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Closure, careers and care: Mentoring at NHS Direct

Simon Gosney

NHS Direct call centre

When they heard that NHS Direct would be downsizing, management didn’t simply rest on their laurels – they worked to keep staff engaged and keep producing an excellent service. Simon Gosney from NHS Direct shares how they created a blueprint for change

In the spring of 2012, it was announced that NHS Direct would be downsizing. We didn’t realise it then, but the whole organisation would eventually close a little over two years later. Over 3,000 people, mainly health advisors and clinicians, were affected.

Whatever their role in the organisation, there was a lot of pride at stake for our people: NHS Direct had grown to be a valued and trusted provider of virtual healthcare since its inception in 1998. The immense change and uncertainty of downsizing inevitably caused a great deal of emotional upheaval. I wouldn’t want to underestimate the strain it put people under, at a time when they needed to remain focused on providing the best possible public service for ill and worried patients. It was to their enormous credit that the public satisfaction scores for NHS Direct never wavered through a difficult period.

This rapidly changing landscape presented us with a steep learning curve. None of us in the team had any experience of supporting colleagues affected by an organisation in the process of closing down. One major challenge was how to advise people and allocate consistent but finite resource over 30 sites, while taking account of shift patterns. The timing of support was also difficult to judge. For example, a colleague might not attend a career transition course, thinking they were staying put, only to realise some time later that they would need career advice after all. 

Assessing people’s needs

As well as this, people had very different needs and expectations. Some managers did not want their staff taken away from their duties too soon in the process, as their most important focus was still the best possible standard of care for patients. Initially, the downsizing programme felt to some like a departure from that ethos, in that as a result of their participation, talented staff could end up leaving the organisation sooner than planned. We therefore needed to find the right balance between providing practical support to our colleagues, while ensuring that patient safety was never compromised.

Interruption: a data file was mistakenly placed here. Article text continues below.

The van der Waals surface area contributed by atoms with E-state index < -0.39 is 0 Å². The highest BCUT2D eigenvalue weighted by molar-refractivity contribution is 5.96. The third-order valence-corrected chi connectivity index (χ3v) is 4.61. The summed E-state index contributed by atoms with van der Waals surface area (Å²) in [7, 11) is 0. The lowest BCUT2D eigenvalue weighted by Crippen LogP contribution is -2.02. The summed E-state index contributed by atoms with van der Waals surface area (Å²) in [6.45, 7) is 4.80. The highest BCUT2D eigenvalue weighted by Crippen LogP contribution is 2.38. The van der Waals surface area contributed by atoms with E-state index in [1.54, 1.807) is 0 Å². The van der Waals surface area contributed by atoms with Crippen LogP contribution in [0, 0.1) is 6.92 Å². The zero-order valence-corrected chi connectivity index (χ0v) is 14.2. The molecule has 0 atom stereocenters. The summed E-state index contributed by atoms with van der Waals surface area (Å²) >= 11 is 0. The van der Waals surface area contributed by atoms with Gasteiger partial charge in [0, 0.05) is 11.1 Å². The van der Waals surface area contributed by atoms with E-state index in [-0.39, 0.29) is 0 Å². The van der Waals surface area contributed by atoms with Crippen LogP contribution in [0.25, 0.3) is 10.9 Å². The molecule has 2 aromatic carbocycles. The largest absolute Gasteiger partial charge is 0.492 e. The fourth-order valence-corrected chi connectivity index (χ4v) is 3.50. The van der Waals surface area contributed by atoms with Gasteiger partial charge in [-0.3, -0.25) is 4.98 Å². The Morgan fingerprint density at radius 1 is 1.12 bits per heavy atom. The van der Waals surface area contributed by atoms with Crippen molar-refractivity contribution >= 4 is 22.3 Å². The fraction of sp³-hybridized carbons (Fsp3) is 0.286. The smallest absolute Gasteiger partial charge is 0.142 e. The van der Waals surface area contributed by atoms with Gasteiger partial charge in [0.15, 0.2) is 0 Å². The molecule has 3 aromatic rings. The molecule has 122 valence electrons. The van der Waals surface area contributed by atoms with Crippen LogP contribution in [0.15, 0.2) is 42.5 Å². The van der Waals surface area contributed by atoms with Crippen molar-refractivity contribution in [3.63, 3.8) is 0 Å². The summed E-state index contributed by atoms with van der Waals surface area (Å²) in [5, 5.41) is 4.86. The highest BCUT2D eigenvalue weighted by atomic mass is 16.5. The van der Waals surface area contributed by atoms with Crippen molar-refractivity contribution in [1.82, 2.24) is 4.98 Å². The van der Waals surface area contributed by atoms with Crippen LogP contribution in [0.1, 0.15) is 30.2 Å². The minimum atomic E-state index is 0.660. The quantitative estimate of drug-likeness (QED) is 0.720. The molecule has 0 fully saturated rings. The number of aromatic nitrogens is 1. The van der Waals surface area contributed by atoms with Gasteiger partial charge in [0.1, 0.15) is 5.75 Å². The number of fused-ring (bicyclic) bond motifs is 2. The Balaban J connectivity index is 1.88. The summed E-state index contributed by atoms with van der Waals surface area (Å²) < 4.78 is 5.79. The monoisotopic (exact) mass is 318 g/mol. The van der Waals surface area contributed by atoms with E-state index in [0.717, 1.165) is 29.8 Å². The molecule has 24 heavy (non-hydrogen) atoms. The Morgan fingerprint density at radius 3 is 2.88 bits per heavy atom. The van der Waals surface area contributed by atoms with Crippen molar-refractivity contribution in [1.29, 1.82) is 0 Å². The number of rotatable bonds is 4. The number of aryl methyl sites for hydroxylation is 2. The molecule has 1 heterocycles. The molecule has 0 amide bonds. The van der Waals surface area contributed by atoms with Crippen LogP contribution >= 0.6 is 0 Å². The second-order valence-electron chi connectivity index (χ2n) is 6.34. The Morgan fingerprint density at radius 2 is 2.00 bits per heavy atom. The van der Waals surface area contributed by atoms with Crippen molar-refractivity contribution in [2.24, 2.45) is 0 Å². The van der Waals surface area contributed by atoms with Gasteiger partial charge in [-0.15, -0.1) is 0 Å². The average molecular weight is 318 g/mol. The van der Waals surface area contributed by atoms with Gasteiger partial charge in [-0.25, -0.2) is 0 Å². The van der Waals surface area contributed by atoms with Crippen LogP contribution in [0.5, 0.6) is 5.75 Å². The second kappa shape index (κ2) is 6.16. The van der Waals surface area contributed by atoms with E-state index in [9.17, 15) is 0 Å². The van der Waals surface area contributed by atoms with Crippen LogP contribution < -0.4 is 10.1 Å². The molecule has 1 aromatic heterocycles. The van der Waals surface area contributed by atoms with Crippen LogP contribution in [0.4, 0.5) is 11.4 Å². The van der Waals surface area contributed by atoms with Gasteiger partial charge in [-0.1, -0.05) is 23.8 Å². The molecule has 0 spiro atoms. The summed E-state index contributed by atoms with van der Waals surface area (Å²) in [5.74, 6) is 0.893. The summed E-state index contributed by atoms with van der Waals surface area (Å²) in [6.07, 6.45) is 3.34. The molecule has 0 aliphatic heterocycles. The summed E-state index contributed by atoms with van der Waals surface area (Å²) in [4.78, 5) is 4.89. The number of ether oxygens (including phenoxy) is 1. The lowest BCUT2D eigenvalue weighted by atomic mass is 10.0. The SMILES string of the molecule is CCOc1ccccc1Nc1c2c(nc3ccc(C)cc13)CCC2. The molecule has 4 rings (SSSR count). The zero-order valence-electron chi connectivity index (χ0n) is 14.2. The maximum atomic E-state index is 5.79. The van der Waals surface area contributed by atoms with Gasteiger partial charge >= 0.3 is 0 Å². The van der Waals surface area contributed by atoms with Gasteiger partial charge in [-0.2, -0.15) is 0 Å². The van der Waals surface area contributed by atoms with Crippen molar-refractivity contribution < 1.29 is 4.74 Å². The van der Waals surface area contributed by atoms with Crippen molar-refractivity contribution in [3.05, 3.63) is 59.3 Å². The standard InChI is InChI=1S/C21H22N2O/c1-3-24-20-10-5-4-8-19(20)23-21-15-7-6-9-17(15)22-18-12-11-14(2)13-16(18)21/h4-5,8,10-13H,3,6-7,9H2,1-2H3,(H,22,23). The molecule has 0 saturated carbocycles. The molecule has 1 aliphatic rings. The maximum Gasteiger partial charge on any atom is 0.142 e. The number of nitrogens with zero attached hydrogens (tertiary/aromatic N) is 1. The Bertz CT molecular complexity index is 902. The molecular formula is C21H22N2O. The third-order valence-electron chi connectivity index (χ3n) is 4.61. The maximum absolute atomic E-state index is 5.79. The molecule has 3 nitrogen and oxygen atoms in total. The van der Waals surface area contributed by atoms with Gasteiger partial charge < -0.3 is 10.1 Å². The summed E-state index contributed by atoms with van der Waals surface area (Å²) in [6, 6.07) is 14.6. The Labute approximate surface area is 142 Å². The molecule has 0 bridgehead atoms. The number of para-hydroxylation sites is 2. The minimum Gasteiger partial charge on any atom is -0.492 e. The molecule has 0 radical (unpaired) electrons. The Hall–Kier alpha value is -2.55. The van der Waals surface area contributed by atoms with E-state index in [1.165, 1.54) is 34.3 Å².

We decided to train our own people to be colleague support advisors with the help of 10Eighty, the career management consultancy. They were hugely influential in shaping our approach and it was after talking with them that we decided that an ‘in-house with access to external specialists’ model was the best fit for us. We felt that this would give us the right blend of expertise and credibility, but it still required a bit of a leap of faith from those who stepped forward to be trained up. There were no guarantees that they would be available when we needed them, or that they would be flexible and agile enough to step in and run workshops for us elsewhere in the country. Our programme also evolved as needs changed, moving from a more group-based programme and webinar to a much more personalised approach based on a needs analysis.

Evolving the offer

The use of outside expertise brought challenge and stimulus to our senior colleagues in particular – they really helped us to deal with potential barriers and brought credibility and fresh ideas to keep seeding and re-invigorating the programme. This allowed us to evolve the offer over the 2 years, rather than everyone quickly learning what it was and then getting bored of it. They were also able to connect our people to others with whom they were networked, which was really beneficial.

At the end of the process, we were very pleased with all that we achieved. Our patients still rated NHS Direct with satisfaction scores in excess of 90% and all our colleagues, a third of whom transferred to the new service, had had access to diverse and high-quality career advice. Many have taken up the challenge of new careers but a good proportion of clinical staff ended up being retained within the NHS.

Pleasingly, we had inspiring feedback about the programme and employee engagement remained strong, even during a very challenging period of intense change. We felt sure that this was in no small part due to the very tangible investment we made in our people. We believe we left a good legacy and an admirable case study to guide others in the future.

Simon Gosney was Head of Learning and Development at NHS Direct. He has since been appointed Head of Learning and Development at Dimensions, a national not-for-profit organisation which supports people with learning disabilities and autism.


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